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Wrecked boat, Auchmithie

Wrecked boat, Auchmithie  - Copyright Dougie Milne Photography 2024

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Wrecked boat, Auchmithie Harbour near Arbroath, Angus.

Built in 1878, this wooden lugsail, or lugger, was driven from its moorings at Auchmithie Harbour on 1 February 1903. The contents, I suspect, are newer.

Lugsails are a type of sail that has been used for centuries on various types of vessels, including small boats and larger sailing ships. They are characterized by a four-sided sail that is rigged with a spar along the foot of the sail. This spar is known as a "yard," and it typically runs parallel to the mast.

The lugsail is attached to the mast along its leading edge (the luff) and to the yard along its top edge (the head). The bottom edge of the sail (the foot) is often attached to a boom, which helps control the shape of the sail and allows the sailor to adjust its position relative to the wind.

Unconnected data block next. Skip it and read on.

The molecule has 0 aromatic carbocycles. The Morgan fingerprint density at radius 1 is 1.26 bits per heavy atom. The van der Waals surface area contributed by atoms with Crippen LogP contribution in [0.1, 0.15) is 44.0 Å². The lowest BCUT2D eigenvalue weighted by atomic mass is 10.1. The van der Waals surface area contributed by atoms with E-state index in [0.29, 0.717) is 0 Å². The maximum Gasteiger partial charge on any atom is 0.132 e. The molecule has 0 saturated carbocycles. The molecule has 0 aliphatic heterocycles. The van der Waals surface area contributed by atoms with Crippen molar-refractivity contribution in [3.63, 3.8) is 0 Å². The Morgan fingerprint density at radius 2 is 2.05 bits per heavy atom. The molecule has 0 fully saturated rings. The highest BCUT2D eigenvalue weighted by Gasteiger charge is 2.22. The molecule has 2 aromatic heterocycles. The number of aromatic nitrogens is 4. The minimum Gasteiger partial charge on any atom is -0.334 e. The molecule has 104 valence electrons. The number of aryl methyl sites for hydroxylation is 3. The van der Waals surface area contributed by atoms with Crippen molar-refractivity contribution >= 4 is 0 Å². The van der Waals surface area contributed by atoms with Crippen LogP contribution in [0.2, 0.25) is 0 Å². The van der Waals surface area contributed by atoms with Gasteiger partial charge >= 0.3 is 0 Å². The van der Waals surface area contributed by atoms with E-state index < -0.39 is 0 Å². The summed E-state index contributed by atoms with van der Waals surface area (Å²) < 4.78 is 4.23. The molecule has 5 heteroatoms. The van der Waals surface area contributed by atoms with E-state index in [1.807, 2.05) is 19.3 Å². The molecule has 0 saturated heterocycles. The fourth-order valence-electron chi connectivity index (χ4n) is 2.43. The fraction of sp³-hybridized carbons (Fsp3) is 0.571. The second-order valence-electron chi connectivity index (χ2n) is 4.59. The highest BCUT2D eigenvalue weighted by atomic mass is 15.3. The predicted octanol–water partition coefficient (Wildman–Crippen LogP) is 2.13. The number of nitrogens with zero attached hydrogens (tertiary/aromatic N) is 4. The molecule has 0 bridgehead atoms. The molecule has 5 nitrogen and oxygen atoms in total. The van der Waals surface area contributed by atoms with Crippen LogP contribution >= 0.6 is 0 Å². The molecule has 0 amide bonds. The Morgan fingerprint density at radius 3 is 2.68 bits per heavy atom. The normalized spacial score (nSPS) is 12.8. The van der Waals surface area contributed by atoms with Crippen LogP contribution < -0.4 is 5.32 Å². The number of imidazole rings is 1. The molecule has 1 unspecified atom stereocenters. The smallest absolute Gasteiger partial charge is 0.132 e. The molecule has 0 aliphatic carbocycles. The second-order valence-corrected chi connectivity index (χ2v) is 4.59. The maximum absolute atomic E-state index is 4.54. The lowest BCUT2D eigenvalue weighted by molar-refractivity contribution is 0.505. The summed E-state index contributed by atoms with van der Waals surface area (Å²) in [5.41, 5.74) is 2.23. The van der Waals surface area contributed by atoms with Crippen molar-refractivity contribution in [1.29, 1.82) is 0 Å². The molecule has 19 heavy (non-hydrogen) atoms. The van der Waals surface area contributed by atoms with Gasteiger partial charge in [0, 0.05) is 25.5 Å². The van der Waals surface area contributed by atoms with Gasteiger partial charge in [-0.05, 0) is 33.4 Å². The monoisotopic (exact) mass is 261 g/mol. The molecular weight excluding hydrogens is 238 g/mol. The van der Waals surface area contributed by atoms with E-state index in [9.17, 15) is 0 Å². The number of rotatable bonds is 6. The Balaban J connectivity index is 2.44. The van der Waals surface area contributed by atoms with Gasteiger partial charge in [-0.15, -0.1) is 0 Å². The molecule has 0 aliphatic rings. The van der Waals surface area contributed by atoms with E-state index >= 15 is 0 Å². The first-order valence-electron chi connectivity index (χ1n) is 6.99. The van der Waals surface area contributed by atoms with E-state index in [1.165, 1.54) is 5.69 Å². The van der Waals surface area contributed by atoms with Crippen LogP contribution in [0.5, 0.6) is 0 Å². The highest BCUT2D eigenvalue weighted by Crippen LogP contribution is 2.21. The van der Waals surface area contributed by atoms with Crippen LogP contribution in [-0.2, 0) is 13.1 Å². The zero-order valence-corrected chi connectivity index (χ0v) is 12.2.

One of the distinctive features of lugsails is that they can be rigged without a boom, allowing for a simpler and more flexible rigging arrangement, which is particularly useful on small boats. Lugsails are often raised and lowered by hand, making them practical for smaller vessels operated by a small crew or even a single sailor.

Luggers, on the other hand, are a type of sailing vessel that traditionally used lugsails. These vessels were commonly used for fishing, cargo transport, and other maritime activities in coastal regions. Luggers typically had a single mast and were rigged with one or more lugsails, depending on their size and purpose.

The lugger's design made it well-suited to a variety of tasks, as it was relatively easy to handle and could manoeuvre in shallow waters. Luggers were particularly popular in regions with strong maritime traditions, such as Scotland, where they were used for herring fishing and other coastal activities.

While lugsails and luggers are less common today than they were in the past, they still have a devoted following among traditional sailors and enthusiasts of classic sailing craft. They are prized for their simplicity, versatility, and historical significance, and they can often be seen participating in sailing regattas and other maritime events around the world.

This picture was taken on 29 January 2024.